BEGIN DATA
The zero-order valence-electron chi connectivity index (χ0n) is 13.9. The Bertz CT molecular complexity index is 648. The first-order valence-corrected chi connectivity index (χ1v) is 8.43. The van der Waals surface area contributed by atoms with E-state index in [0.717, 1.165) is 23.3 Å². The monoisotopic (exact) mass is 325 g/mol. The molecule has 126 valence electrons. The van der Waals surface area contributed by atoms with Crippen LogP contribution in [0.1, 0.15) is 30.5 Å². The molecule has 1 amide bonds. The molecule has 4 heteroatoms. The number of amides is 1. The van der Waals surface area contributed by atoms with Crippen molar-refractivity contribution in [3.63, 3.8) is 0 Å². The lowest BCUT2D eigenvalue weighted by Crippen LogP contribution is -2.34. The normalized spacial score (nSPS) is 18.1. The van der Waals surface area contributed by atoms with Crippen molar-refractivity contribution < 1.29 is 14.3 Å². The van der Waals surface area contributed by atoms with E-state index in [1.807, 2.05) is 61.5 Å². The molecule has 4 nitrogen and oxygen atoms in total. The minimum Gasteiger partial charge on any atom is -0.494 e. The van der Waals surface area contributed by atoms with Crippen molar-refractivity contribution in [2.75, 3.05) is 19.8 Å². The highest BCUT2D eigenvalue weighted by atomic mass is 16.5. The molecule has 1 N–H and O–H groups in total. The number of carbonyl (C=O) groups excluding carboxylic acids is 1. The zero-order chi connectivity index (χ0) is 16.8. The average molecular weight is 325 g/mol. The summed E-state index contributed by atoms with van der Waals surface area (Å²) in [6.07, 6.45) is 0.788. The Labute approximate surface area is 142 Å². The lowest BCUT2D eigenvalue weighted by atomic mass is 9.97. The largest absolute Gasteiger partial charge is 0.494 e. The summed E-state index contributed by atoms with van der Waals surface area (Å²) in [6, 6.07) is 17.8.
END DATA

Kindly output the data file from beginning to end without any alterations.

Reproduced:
The zero-order valence-electron chi connectivity index (χ0n) is 13.9. The Bertz CT molecular complexity index is 648. The first-order valence-corrected chi connectivity index (χ1v) is 8.43. The van der Waals surface area contributed by atoms with E-state index in [0.717, 1.165) is 23.3 Å². The monoisotopic (exact) mass is 325 g/mol. The molecule has 126 valence electrons. The van der Waals surface area contributed by atoms with Crippen LogP contribution in [0.1, 0.15) is 30.5 Å². The molecule has 1 amide bonds. The molecule has 4 heteroatoms. The number of amides is 1. The van der Waals surface area contributed by atoms with Crippen molar-refractivity contribution in [3.63, 3.8) is 0 Å². The lowest BCUT2D eigenvalue weighted by Crippen LogP contribution is -2.34. The normalized spacial score (nSPS) is 18.1. The van der Waals surface area contributed by atoms with Crippen molar-refractivity contribution < 1.29 is 14.3 Å². The van der Waals surface area contributed by atoms with E-state index in [1.807, 2.05) is 61.5 Å². The molecule has 4 nitrogen and oxygen atoms in total. The minimum Gasteiger partial charge on any atom is -0.494 e. The van der Waals surface area contributed by atoms with Crippen molar-refractivity contribution in [2.75, 3.05) is 19.8 Å². The highest BCUT2D eigenvalue weighted by atomic mass is 16.5. The molecule has 1 N–H and O–H groups in total. The number of carbonyl (C=O) groups excluding carboxylic acids is 1. The zero-order chi connectivity index (χ0) is 16.8. The average molecular weight is 325 g/mol. The summed E-state index contributed by atoms with van der Waals surface area (Å²) in [6.07, 6.45) is 0.788. The Labute approximate surface area is 142 Å². The lowest BCUT2D eigenvalue weighted by atomic mass is 9.97. The largest absolute Gasteiger partial charge is 0.494 e. The summed E-state index contributed by atoms with van der Waals surface area (Å²) in [6, 6.07) is 17.8.